The Roman and Byzantine port of Butrint, situated on the SW coast of Albania directly opposite the island of Corfu, has been the focus of a major research project since 1994. The investigation of the site and its hinterland commenced with excavations within the walled town and a survey of sites and monuments in the region (Hodges et al 1997). Despite a brief hiatus caused by civil unrest in Albania in 1997, work continued with excavation and study seasons in 1998 and 1999. The results of the first five years of the project are due to be published shortly (Hodges, Bowden and Lako, forthcoming).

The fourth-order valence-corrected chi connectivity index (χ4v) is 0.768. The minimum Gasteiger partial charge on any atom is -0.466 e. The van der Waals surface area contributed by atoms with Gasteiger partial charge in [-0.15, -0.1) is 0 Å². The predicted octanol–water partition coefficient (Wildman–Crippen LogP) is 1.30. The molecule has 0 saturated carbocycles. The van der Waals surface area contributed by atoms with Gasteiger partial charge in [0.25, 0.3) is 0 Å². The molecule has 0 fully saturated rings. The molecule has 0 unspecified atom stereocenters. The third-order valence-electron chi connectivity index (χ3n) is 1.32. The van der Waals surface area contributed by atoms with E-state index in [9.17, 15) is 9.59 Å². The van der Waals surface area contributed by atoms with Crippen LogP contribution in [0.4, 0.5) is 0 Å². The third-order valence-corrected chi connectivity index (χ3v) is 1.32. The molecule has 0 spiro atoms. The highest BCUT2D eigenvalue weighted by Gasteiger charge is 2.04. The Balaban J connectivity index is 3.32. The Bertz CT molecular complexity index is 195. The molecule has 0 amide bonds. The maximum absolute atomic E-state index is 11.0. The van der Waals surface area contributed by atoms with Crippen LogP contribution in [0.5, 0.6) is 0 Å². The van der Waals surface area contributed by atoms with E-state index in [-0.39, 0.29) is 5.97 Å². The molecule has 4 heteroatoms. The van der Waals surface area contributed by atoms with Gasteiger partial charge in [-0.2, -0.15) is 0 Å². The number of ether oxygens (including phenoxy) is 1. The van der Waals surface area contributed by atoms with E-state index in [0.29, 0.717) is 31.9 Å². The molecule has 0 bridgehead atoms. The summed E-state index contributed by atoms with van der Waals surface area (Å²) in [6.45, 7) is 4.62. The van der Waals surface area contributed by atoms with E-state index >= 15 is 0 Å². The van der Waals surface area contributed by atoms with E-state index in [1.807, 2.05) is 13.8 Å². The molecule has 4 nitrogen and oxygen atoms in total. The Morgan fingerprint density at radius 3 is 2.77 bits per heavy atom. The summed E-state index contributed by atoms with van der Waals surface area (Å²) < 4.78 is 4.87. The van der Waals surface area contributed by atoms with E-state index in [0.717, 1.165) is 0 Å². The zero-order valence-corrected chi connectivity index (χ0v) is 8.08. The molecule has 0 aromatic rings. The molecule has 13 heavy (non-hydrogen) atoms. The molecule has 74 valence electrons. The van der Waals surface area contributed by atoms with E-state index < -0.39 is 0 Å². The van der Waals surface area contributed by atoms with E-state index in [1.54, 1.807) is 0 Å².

The second phase of the Butrint project, starting in 2000, has encompassed a wide variety of research aims. They have included extensive research on the archives of the Italian mission that conducted large-scale excavations between 1928 and 1942. Among other finds, this resulted in the discovery of the manuscript of L. Ugolini's Albania antica vol. 4, the hitherto unpublished results of the Italian excavation of the Hellenistic and Roman theatre (Gilkes, forthcoming). Other archival research has focussed on the records of the communist-period archaeological investigations, and has resulted in a much better understanding of the aims and results of these projects, which in some cases are almost wholly unpublished. Our project is also concerned with the controlled development of the site for tourism. This has resulted in the expansion of the UNESCO World Heritage site to 2900 ha and the creation of a National Park with the intent of protecting the archaeological and natural landscape around Butrint (Hodges and Martin 2000; Martin 2001). The present report is a synthesis of the first results of the major excavations of 2000 and 2001. While it is possible (and indeed likely) that interpretations may change as excavations continue, it was felt that the material was of sufficient interest to justify an interim statement.